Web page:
The Spit Swab

Spit swabs, or buccal swabs if you want to sound more educated, are extremely useful. Police can use them to find out if you raped someone. They can be taken for paternity tests. We took them from each other in science class to study cells. Some boys in high school made jokes that a couple girls found sperm cells in their specimens. You can find out a lot about your past history with just a little scrub of your cheek.

I’ve been wanting to do the Ancestry DNA for a while now and just haven’t actually buckled down and bought it. In my defense it is a little expensive. But I have looked into my family tree through them.

I think history is absolutely fascinating. I was always intrigued in classes about the past, whether it was civics when we talked about the different governments that ruled the US and what led us to where we are today to ancient Greece and Rome before the falls of the two empires. I love history whether it is my own American history or European where I get learn about kings and queens or Asian with samurai and colonization of the far East. It’s the only time I’ve been able to understand politics.

I learned a lot about myself when I did my family tree. Like many other New Englanders, I can trace my ancestors back to the Mayflower. Some of the oldest records I could find date back to the late 1500s and the first influx seemed to be around the 1640s from England. So hundreds of years later my family has not gone very far. We skipped the whole gold rush and the westward expansion and stayed right in Connecticut and New York mostly.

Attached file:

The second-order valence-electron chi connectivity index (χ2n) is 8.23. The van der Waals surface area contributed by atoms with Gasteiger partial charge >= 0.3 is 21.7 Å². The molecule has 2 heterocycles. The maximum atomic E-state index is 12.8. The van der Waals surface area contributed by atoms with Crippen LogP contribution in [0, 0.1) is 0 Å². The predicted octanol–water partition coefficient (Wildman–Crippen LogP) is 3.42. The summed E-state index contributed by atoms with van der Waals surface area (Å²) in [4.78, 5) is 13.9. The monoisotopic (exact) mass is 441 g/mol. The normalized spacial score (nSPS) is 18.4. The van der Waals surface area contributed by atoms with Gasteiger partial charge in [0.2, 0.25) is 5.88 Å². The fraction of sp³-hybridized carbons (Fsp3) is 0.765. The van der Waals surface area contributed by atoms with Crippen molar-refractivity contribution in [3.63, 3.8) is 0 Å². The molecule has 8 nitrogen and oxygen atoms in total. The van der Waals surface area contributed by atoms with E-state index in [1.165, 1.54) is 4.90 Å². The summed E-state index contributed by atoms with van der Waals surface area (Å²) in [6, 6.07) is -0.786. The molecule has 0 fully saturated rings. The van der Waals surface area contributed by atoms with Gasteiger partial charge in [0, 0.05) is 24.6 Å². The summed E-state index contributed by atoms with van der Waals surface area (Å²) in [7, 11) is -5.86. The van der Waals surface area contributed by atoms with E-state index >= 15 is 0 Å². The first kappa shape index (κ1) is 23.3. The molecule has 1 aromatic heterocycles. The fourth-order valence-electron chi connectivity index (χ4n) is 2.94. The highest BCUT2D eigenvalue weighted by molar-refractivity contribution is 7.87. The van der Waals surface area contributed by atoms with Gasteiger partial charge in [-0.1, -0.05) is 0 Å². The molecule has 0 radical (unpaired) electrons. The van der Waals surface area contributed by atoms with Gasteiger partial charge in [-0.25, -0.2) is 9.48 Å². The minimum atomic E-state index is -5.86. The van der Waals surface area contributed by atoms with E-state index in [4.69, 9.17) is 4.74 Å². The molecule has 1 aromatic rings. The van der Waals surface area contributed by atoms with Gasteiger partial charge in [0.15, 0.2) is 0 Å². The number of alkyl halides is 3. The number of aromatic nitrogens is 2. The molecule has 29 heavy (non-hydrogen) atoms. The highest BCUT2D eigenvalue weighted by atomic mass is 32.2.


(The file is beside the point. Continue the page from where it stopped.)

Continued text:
Some of the more interesting things I found was that my tenth great grandmother was Hannah Willix of Exeter, New Hampshire. Some sources say she was born in Lincolnshire, England, others say she was born in New Hampshire near Dover. Either way, she was murdered in 1648. She was probably robbed and raped before she was beaten and then thrown in the Piscataqua River. She was found with a broken neck, a black tongue, and basically completely bloody and abused. Her murder has never been solved. There’s two interesting bits in here as well: when I learned this, I had two cousins stationed in Portsmouth for the Coast Guard, meaning they were patrolling the same waters that our family line was chucked into. So if it had happened now, they could very well have found her. Second, my mother’s side (Hannah Willix is on my paternal line) is from Canada and Northern Maine, including a line of Abenaki and Penobscot Natives. Apparently Piscataqua is an Abanaki word meaning rapid waters.

I like seeing little commonalities here and there. It makes me feel like those six degrees of separation are at work. It makes me feel like fate has a lot of fun with us.

A little later but through the same line is the Nobles. Reuben Noble was my sixth great grandfather who gave over $40,000 to the Baystate Health in Westfield, Massachusetts to form the Baystate Noble Hospital. And, another two degrees of separation, I have two friends, one an ex-boyfriend and one whom I worked with, who do not know one another who were both born at the hospital. That might not be huge until you know that I never lived in Massachusetts and I met them both in different states.